Mountain Fever Movie Review
Written by Daniel Evans
Written and directed by Hendrik Faller
2017, 92 minutes, Not Yet Rated
Frightfest world premiere August 26th, 2017
Tom Miller as Jacques
Anya Korzun as Kara
Sometimes it may be easier to traverse the apocalypse alone. The world is in the midst of a killer flu epidemic (even the president is ill) and poor Jacques (Tom Miller) seeks retreat in his parents’ house in a mountain town in the middle of the Alps. The town though, is seemingly deserted, it’s a washed out grey landscape thick with snow and shrouded in ethereal mist. Naturally his parents’ picturesque house in this static village is also void of inhabitants (apart from an earlier encounter with a local, warning him of the dangers, who Jacques, thanks to the language barrier being far too thick, brushes away) and poor Jacques must try to survive there, for a time, alone.
Light in this film is used very sparingly, darkness is spread weightily everywhere, and punctuated only sometimes by the faint glow from a window or a crackling fire. The atmosphere created is morose and deeply threatening throughout, but it’s never overly terrifying, as the incompetent Jacques encounters gun toting Kara (Anya Korzun), initially deemed as a threat (possibly as a result of the pistol she waves around and the commandeering of his worldly possessions) he soon realises that a much more dangerous force is invading the house.
The sheer desolation in Mountain Fever is hard to overcome and sometimes the gloominess envelopes the action so severely we struggle to actually see what is going on. Obviously this not being a special effects laden ‘end of the world as we know it’ bonanza, the details of the epidemic and its devastation are somewhat vague, but we certainly get a feeling of the isolation and the crumbling world around them. And while, even though there are more widespread troubles on the outside, what’s happening on the inside can be equally as dangerous, safety indoors is not always the case. Thankfully the action moves from the all-encompassing darkness of the house to the equally bleak, but far more lucent mountain slopes in its climax. It’s there that the survival instincts of the characters come to the fold, when the inexperienced in all things mountainous, Jacques, follows Kara up the mountain to find out if their fate really is sealed in those Alpine hills.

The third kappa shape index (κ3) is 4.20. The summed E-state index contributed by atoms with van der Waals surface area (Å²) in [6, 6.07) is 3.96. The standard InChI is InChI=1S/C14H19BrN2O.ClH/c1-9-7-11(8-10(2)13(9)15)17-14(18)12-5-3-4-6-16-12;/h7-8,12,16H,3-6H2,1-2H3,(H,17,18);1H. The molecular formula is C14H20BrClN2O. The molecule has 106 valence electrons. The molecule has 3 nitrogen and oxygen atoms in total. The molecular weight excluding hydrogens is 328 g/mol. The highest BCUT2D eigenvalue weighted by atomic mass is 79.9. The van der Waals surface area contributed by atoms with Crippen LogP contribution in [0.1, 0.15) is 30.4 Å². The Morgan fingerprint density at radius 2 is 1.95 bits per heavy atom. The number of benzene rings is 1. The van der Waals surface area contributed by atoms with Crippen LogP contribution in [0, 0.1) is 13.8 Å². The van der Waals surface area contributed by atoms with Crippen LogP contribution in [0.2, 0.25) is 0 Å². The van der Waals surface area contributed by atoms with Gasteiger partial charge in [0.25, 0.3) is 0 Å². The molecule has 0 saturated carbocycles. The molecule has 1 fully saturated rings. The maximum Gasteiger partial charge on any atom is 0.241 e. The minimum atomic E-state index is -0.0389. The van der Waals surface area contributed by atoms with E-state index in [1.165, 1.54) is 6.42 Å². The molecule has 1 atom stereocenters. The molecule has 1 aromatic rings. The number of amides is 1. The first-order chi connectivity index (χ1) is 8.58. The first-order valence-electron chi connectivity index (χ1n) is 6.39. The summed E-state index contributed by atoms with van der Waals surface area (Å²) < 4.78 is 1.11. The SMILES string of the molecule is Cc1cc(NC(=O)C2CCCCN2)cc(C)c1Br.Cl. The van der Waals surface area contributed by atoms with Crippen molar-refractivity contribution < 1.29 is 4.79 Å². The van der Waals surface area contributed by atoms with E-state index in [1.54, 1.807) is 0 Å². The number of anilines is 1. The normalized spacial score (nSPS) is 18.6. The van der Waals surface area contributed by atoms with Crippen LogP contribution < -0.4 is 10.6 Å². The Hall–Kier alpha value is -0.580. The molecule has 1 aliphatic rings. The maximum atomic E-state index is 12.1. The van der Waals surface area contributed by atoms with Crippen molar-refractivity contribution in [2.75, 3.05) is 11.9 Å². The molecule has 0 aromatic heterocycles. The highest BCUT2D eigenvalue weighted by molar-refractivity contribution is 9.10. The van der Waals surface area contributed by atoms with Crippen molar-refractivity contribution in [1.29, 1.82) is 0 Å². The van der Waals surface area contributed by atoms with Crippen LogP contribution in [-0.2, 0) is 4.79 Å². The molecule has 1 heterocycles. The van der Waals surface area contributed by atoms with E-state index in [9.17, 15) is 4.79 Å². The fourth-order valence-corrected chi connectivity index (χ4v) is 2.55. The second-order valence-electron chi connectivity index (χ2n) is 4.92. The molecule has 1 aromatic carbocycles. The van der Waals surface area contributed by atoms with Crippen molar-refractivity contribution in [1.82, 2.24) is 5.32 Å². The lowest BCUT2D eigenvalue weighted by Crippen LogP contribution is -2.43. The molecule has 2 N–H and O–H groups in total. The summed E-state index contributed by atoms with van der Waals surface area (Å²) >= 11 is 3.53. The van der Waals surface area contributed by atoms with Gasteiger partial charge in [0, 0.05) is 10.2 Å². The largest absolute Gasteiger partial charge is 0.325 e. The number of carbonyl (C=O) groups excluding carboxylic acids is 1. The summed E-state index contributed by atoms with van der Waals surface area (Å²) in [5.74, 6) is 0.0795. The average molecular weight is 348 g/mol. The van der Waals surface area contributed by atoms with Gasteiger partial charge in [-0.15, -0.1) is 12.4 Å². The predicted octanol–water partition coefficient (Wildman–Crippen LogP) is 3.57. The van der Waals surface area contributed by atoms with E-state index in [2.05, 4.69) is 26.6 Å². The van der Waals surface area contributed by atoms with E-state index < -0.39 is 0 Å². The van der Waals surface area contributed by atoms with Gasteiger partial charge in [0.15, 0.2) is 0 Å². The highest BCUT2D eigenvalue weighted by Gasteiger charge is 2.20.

The action is tight and the suspense as it builds is well handled, if a little slow to warm up for some tastes. The frigid snowbound mountains are a character in themselves, as we get deeper and deeper into the characters’ unfortunate situation, however insignificant it may seem against a backdrop of plague, catastrophe and devastation.
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